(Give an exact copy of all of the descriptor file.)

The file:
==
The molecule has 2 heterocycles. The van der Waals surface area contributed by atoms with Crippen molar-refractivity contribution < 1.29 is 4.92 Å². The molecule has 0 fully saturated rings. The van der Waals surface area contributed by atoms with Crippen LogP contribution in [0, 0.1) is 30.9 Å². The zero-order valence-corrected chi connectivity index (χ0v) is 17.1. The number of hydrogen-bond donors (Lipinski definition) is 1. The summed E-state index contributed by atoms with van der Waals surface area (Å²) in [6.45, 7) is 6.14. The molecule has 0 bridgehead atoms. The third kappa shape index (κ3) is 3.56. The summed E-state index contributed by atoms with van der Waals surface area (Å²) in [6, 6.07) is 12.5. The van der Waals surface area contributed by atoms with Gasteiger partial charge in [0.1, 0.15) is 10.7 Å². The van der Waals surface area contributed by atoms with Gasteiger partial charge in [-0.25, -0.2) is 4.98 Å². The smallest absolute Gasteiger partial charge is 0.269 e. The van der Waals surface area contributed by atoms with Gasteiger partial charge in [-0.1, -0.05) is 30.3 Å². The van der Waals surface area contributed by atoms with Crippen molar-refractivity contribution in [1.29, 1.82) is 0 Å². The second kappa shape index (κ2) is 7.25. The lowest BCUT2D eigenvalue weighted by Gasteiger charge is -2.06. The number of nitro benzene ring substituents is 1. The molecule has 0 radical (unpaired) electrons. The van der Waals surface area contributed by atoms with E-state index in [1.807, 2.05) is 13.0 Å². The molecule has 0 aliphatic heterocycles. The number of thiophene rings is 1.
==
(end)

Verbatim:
The molecule has 2 heterocycles. The van der Waals surface area contributed by atoms with Crippen molar-refractivity contribution < 1.29 is 4.92 Å². The molecule has 0 fully saturated rings. The van der Waals surface area contributed by atoms with Crippen LogP contribution in [0, 0.1) is 30.9 Å². The zero-order valence-corrected chi connectivity index (χ0v) is 17.1. The number of hydrogen-bond donors (Lipinski definition) is 1. The summed E-state index contributed by atoms with van der Waals surface area (Å²) in [6.45, 7) is 6.14. The molecule has 0 bridgehead atoms. The third kappa shape index (κ3) is 3.56. The summed E-state index contributed by atoms with van der Waals surface area (Å²) in [6, 6.07) is 12.5. The van der Waals surface area contributed by atoms with Gasteiger partial charge in [0.1, 0.15) is 10.7 Å². The van der Waals surface area contributed by atoms with Gasteiger partial charge in [-0.25, -0.2) is 4.98 Å². The smallest absolute Gasteiger partial charge is 0.269 e. The van der Waals surface area contributed by atoms with Gasteiger partial charge in [-0.1, -0.05) is 30.3 Å². The van der Waals surface area contributed by atoms with Crippen molar-refractivity contribution in [1.29, 1.82) is 0 Å². The second kappa shape index (κ2) is 7.25. The lowest BCUT2D eigenvalue weighted by Gasteiger charge is -2.06. The number of nitro benzene ring substituents is 1. The molecule has 0 radical (unpaired) electrons. The van der Waals surface area contributed by atoms with E-state index in [1.807, 2.05) is 13.0 Å². The molecule has 0 aliphatic heterocycles. The number of thiophene rings is 1.